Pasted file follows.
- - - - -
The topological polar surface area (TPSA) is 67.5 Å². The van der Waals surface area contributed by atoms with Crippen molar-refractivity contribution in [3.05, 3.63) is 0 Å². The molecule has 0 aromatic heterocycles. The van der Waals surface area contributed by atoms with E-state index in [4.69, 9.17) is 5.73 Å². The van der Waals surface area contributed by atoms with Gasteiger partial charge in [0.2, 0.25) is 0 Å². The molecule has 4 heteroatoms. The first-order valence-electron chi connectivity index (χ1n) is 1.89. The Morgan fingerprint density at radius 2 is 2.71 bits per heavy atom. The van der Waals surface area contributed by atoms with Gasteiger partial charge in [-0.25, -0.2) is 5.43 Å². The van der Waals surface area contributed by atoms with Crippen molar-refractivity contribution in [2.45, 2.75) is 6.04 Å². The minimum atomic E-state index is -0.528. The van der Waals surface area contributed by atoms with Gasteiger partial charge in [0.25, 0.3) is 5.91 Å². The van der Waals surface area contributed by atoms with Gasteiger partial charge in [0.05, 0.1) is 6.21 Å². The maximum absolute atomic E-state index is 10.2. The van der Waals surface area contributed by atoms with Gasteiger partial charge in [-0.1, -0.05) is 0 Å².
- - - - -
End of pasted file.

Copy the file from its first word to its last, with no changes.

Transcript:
The topological polar surface area (TPSA) is 67.5 Å². The van der Waals surface area contributed by atoms with Crippen molar-refractivity contribution in [3.05, 3.63) is 0 Å². The molecule has 0 aromatic heterocycles. The van der Waals surface area contributed by atoms with E-state index in [4.69, 9.17) is 5.73 Å². The van der Waals surface area contributed by atoms with Gasteiger partial charge in [0.2, 0.25) is 0 Å². The molecule has 4 heteroatoms. The first-order valence-electron chi connectivity index (χ1n) is 1.89. The Morgan fingerprint density at radius 2 is 2.71 bits per heavy atom. The van der Waals surface area contributed by atoms with Gasteiger partial charge in [-0.25, -0.2) is 5.43 Å². The van der Waals surface area contributed by atoms with Crippen molar-refractivity contribution in [2.45, 2.75) is 6.04 Å². The minimum atomic E-state index is -0.528. The van der Waals surface area contributed by atoms with Gasteiger partial charge in [0.25, 0.3) is 5.91 Å². The van der Waals surface area contributed by atoms with Gasteiger partial charge in [0.05, 0.1) is 6.21 Å². The maximum absolute atomic E-state index is 10.2. The van der Waals surface area contributed by atoms with Gasteiger partial charge in [-0.1, -0.05) is 0 Å².